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1. (12 points)
Consider a game where two sixsided dice are being rolled.
(a) What is the total number of atomic events in this game?
Answer:
36.
(b) What is the probability of getting a 4 on one of the two dice?
Answer:
11/36 (not 12/36). There are 11 atomic events with a 4 on one of the two
dice, amongst a total of 36. By the principle of indiﬀerence, it is reasonable to assume
that each atomic event is equally likely, and hence the ﬁnal probability is 11/36. (If
you thought the answer was 12/36, you are double counting the event with 4s on
both dice.)
(c) Now, suppose I tell you that the sum of the two dice is greater than 7. What is the
probability of getting a 4 on one of the two dice now?
Answer:
One can calculate this directly using the deﬁnition of conditional proba
bility. The number of atomic events where the sum of the two dice is greater than 7
is 15 (by explicit counting). The number of events within this set of 15 events with
a 4 is 5 (again by explicit counting). So the joint probability of getting a 4 on one of
the dice as well as sum over 7 is 5/36, and the probability of the sum of the two dice
being greater than 7 is 15/36; the conditional probability of getting a 4 on one of the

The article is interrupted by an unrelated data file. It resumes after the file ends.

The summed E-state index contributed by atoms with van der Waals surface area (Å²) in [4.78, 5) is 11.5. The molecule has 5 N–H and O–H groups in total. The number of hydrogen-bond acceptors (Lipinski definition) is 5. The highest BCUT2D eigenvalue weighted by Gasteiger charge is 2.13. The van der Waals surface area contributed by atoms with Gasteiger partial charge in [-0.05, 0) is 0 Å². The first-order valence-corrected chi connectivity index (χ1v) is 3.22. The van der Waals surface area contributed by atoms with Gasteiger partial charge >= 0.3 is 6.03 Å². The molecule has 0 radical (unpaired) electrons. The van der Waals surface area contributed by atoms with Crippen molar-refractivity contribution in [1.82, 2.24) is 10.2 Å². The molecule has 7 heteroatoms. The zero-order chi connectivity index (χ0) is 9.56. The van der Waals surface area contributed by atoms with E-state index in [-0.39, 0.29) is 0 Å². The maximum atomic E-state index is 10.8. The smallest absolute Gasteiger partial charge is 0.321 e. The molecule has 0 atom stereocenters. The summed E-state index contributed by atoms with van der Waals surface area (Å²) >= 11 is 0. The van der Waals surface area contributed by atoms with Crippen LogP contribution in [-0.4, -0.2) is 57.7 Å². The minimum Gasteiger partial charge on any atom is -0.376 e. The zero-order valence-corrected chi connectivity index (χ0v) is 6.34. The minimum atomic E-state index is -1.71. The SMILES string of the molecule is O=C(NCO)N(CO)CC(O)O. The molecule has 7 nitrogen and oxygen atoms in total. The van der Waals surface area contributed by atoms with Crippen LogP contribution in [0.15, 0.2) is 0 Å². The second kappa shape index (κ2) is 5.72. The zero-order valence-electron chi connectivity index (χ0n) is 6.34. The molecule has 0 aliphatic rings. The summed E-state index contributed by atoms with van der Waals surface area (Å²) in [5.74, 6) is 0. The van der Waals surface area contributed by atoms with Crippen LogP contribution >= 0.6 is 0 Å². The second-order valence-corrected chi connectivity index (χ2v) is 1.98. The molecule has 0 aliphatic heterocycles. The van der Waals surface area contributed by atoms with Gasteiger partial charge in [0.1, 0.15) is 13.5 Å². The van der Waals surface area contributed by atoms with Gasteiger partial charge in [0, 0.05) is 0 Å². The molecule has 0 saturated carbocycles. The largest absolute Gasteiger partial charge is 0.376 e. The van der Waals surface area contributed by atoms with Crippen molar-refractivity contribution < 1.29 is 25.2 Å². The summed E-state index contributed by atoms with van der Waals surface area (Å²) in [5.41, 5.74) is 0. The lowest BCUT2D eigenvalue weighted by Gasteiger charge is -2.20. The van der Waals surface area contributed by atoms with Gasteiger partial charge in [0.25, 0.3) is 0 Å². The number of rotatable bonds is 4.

dice given that the sum is greater than 7 is 5/15 = 1/3.
One can also calculate this using Bayes’ Rule. We already saw in (b) that the prior
probability of obtaining a 4 on one of the dice is 11/36; now we want the posterior
probability given that the sum is greater than 7. To apply Bayes’ Rule we will need
the data (or evidence) likelihood, which is the probability of sum greater than 7, given
that one of the dice is 4. There are 5 events with sum greater than 7 among the 11
events which have at least one 4 on them; hence the evidence likelihood is 5/11. The
prior probability of the evidence is the probability of sum being greater than 7, which
is 15/36. By Bayes’ rule, posterior probability is prior probability times evidence
likelihood divided by prior probability of evidence. Hence, posterior probability of 4
on one of the two dice given sum is greater than 7 is
11
/
36
*
5
/
11
15
/
36
= 5
/
15 = 1
/
3.
2. (16 points)
After your yearly checkup, the doctor has bad news and good news. The bad news is
that you tested positive for a serious disease and that the test is 99% accurate (i.e., the
probability of testing positive when you do have the disease is 0.99, as is the probability
of testing negative when you don’t have the disease). The good news is that this is a
rare disease, striking only 1 in 10,000 people of your age. What are the chances that you
actually have the disease?
Answer:
First thing we should do is to deﬁne our random variables. Let
T
be the
boolean random variable which is true if the test is positive and false otherwise. Let
D
be the boolean random variable which is true if you have the disease and false otherwise.
1
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This note was uploaded on 03/16/2011 for the course CSE 630 taught by Professor Naeemshareef during the Spring '10 term at Ohio State.
 Spring '10
 NaeemShareef

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